Long before he won elections or struck it rich in radio, Ed Muniz was a good Catholic boy from Gentilly who loved Mardi Gras enough to start his own parade. In need of a name, he flipped through a library book about mythology. A description of Endymion, the Greek god of eternal youth and fertility, caught his eye.
Muniz had once placed a winning $2 bet on a horse named Endymion. Otherwise, “I never would have stopped on Endymion,” he recalled recently. “That book had a lot of pages in it.”
Fifty years later, Muniz, now 75, is still the captain, heart and soul of the Krewe of Endymion, which stages Carnival’s biggest, brashest parade.
With more than 3,000 members, an hourslong procession of marching bands and elaborate, multiunit floats, and an annual operating budget of $7 million, it is a superkrewe in every sense. If the weather cooperates, hundreds of thousands of spectators will experience the 50th anniversary of Endymion on Saturday.
Sign Up and Save
Get six months of free digital access to the Sun Herald
That it is the only major New Orleans parade not to follow the now-standard Uptown route — it starts at the border of Lakeview and Mid-City — reflects Muniz’s founding philosophy. His parade would value fun over formality, salt-of-the-earth types over scions of society.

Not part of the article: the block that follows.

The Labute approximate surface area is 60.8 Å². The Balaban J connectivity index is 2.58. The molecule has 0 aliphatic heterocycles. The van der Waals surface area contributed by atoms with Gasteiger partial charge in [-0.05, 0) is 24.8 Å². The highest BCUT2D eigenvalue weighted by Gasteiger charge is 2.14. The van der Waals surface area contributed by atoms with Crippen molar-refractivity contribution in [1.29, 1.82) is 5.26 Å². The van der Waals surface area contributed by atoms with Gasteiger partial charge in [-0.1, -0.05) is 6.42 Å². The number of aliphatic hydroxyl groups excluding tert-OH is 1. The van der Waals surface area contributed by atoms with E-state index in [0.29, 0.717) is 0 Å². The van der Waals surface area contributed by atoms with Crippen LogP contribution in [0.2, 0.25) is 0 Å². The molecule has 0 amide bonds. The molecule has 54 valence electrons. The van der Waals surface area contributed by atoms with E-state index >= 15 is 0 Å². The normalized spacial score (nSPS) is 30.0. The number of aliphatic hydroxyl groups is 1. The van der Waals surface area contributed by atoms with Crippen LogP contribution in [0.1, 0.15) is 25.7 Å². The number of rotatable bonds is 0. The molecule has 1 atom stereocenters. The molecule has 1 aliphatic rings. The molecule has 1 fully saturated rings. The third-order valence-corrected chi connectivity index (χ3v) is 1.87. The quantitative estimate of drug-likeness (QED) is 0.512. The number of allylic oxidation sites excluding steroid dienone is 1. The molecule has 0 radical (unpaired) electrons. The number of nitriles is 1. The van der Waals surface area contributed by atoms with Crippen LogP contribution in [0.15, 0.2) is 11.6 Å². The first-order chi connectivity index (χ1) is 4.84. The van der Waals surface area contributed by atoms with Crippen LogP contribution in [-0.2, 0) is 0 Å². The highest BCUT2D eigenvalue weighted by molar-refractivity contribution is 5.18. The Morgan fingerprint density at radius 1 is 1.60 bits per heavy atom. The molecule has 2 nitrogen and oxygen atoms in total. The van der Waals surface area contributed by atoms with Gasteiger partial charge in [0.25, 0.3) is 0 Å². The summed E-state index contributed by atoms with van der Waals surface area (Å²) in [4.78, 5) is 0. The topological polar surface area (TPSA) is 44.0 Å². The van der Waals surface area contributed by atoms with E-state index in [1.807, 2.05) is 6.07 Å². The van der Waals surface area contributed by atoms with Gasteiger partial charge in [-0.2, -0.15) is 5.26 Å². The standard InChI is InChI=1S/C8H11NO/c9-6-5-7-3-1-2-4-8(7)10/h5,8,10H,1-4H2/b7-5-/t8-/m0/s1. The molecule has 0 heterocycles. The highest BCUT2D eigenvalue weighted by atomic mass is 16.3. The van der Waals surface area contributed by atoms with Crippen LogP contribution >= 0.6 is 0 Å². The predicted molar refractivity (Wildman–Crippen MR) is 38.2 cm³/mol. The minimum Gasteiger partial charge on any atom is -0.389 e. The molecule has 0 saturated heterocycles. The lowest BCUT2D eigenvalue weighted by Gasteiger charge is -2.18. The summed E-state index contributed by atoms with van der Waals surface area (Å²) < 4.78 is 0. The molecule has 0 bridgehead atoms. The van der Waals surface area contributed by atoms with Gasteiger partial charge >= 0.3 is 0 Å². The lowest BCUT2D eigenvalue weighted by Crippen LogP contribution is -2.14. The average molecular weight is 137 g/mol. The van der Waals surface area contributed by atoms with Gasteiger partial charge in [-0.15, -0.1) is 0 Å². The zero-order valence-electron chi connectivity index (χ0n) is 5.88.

It still does. The postparade Endymion Extravaganza at the Mercedes-Benz Superdome is essentially a mass tailgate party for 20,000 people in formal wear. Aerosmith’s Steven Tyler and rapper Pitbull are this year’s headliners.
“Our whole existence is to have fun,” Muniz said. “We must be doing something right.”
On Saturday, he will ride at the head of an epic parade that includes the riverboat-themed “Poppa Joe’s S.S. Endymion.” Muniz named it for his late father, who died three days before the float made its debut in 1976.
Despite its size, Endymion is, at its core, a family affair. Muniz’s three daughters each have served as queen. This year, his youngest granddaughter, Jamie Hanzo, will reign. His son-in-law Darryl d’Aquin is the organization’s vice president. D’Aquin’s son is on the board, and his father leads the float committee.
The extended family pitches in; dinner table discussions sometimes involve potential parade themes and entertainers.
Muniz, the patriarch of it all, has lived for decades — and often held office — in Jefferson Parish. But he reshaped Mardi Gras in New Orleans.
“The transformation of Endymion from an ordinary neighborhood parade into an extraordinary superparade is the result of pure genius, the genius of one Edmond Muniz,” said Arthur Hardy, publisher of the annual Mardi Gras Guide. “It would not be an exaggeration to declare him one of the most significant figures in the history of Mardi Gras.”
Or, as d’Aquin put it, “It’s Ed’s world. We just live in it.”
This is a long read. To see more, click here.